Biting into a perfectly ripened piece of fruit is enough to convince you to give up baked goods and plant your own garden. The combination of flavor, juice, and sweetness in a ripe mango, apple, plum, or berry is the stuff of life itself.
Alas, most people don't know how to choose fruit that's properly ripe. As Brian Everett of Jacob Farms/Del Cabo Organics explains, "Most Americans shop with their eyes. It's a disservice to the grower and the industry in general."
And while looks do count, a whole host of others factors should come into play when you decide which fruits are ready to go home with you. If you rely solely on appearance, you're missing out on a world of flavor.
As Everett points out, apples in spring are generally imported from far away or are being harvested several months before they should be. The best way to get good fruit is to know what grows in your area and during what season. This seasonal map is also sortable by region, so you can tell when you should be buying oranges and not plums.
Pick up your fruit and heft it: it should feel substantial. If it's surprisingly heavy and dense considering its size, all the better: that means your fruit has a lot of water weight and will be accordingly juicy. This is especially true of melons and citrus.
A light, puffy-feeling orange or lemon is a dry, sad orange or lemon. Having said that, if you need a lot of zest for a recipe, I'd say go ahead and get the light, puffy lemon. Its lack of moisture makes it easier to zest.
Aroma is a good indication of the amount of flavor your fruit will have. Go ahead and hold up that nectarine and breathe in deeply. If it smells ripe, sweet, and you can tell what kind of fruit it is even with your eyes closed, then that fruit should go home with you ASAP.
If you smell a piece of fruit and you get a faint to nonexistent aroma, put it back on the stack. Alas, this trick works only at farmer's markets since refrigeration in supermarkets checks the development of aroma.
If you gently squeeze the fruit in question and it feels as soft as your cheek, it's past its prime. If it feels as solid as your forehead, it's not ripe. If it feels like the end of your nose where the cartilage is, it's ripe. Buy that sucker and eat it.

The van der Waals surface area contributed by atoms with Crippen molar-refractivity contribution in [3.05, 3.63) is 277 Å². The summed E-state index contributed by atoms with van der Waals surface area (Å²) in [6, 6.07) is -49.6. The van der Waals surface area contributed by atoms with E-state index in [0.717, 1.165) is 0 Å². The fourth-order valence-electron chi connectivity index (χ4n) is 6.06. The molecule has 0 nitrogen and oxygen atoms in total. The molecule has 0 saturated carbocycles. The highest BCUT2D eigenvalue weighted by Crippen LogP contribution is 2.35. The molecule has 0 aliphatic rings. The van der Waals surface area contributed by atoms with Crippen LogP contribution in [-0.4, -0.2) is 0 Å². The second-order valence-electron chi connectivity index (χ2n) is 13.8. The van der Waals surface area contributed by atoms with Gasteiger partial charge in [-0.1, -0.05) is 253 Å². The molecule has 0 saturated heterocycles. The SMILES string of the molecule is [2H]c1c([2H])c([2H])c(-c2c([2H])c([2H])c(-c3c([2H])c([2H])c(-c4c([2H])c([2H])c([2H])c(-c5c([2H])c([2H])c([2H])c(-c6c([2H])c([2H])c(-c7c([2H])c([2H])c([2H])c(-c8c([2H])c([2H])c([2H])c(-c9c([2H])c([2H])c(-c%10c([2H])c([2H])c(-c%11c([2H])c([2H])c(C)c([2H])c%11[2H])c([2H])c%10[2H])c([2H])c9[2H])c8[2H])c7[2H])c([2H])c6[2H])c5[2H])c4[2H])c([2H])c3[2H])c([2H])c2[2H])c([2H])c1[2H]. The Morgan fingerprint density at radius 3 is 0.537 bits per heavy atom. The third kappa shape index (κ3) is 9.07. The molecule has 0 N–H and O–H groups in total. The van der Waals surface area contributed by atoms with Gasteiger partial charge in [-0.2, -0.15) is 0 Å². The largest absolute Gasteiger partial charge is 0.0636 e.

For many fruits, color indicates if they are ready to be eaten. Food scientist and author Shirley Corriher describes the process: As the acids within the fruit turn to sugar, the green chlorophyll breaks down and reveals the bright color underneath. Berries turn redder or bluer, bananas become bright-yellow, and apples reveal their blush. Rich, vibrant color tells you that the fruit is ripe enough to eat—especially if that color happens in conjunction with the other factors mentioned above.
Don't be afraid of fruit with discolorations, black dots, and brown spots. Everett says that on many fruits, the black spots are signs that bees have been at it, which is a good thing, since they head for the sweetest, ripest fruit. He says that some of the best eating oranges and mandarins bear those marks and tend to have skin defects and also makes a point of buying "ugly" or misshapen fruit as well.
However, most markets reject those fruits since they fear consumers won't buy them. If you live near an Asian market, check out their produce aisles, since they will stock those fruits. Some markets will stock "uglier" fruit and put it on markdown, so be sure to investigate those bins before moving on.
As for brown spots, many shoppers fear that they're signs of rot, but produce workers know that on many fruits, like pears, they're actually signs that the fruit is ready for eating.
Some fruits, like the passionfruit and Satsuma mandarin, are riper the more wrinkles they get. Kent mangoes should also develop some wrinkles and be "suspiciously soft" before they're ripe enough to eat.
Those, however, are the exceptions. If you see a wrinkled peach or apricot, chances are it's past its prime. Pass it up.
Oversized fruit is generally all looks, no taste. Everett advises that you pass up really gigantic fruit since it usually indicates that it's been grown out of season.
That melon-thumping test? It works. I personally rely on a combination of smell and touch to tell when most melons are ripe: sniff the stem (also called the blossom) end of the melon, and while you're at it, press on the area around the stem. It should have some give, which indicates the melon was picked when it was ripe and came easily off the vine.
As for the thump test, hold the watermelon (or other melon) in one hand and give it a good thwack with the other. The melon should sound hollow and full, and reverberate ever so slightly. If it sounds flat and solid, put it back.
It's also good to know what fruits continue to ripen after picking (pretty much only bananas and avocados), which will get sweeter in taste (apples, kiwis, pears, mangoes, to name a few), which will change color but not in sweetness (most stone fruit, blueberries, persimmons), and which won't ripen after picking at all (cherries, soft berries, and citrus).
You can get a more extensive idea of which fruits fall into which categories with the chart below, based on Jeffrey Steingarten's delightful essay, "Ripeness Is All," which you can find in his book of essays, The Man Who Ate Everything.
For a more visual guide on determining the ripeness of fruit, check out Yumi's illustrated cheat sheet for tricky fruits.
Of course, you have to know which fruits continue to produce ethylene gas, which hastens the ripening process. Be sure to read our guide on how to keep fruit fresh for the longest period of time to get the most out of your produce.
And if you're interested in where your fruit comes from or whether or it's really organic or not, check out our guide on decoding produce stickers to help you find the best fruit at the grocery store.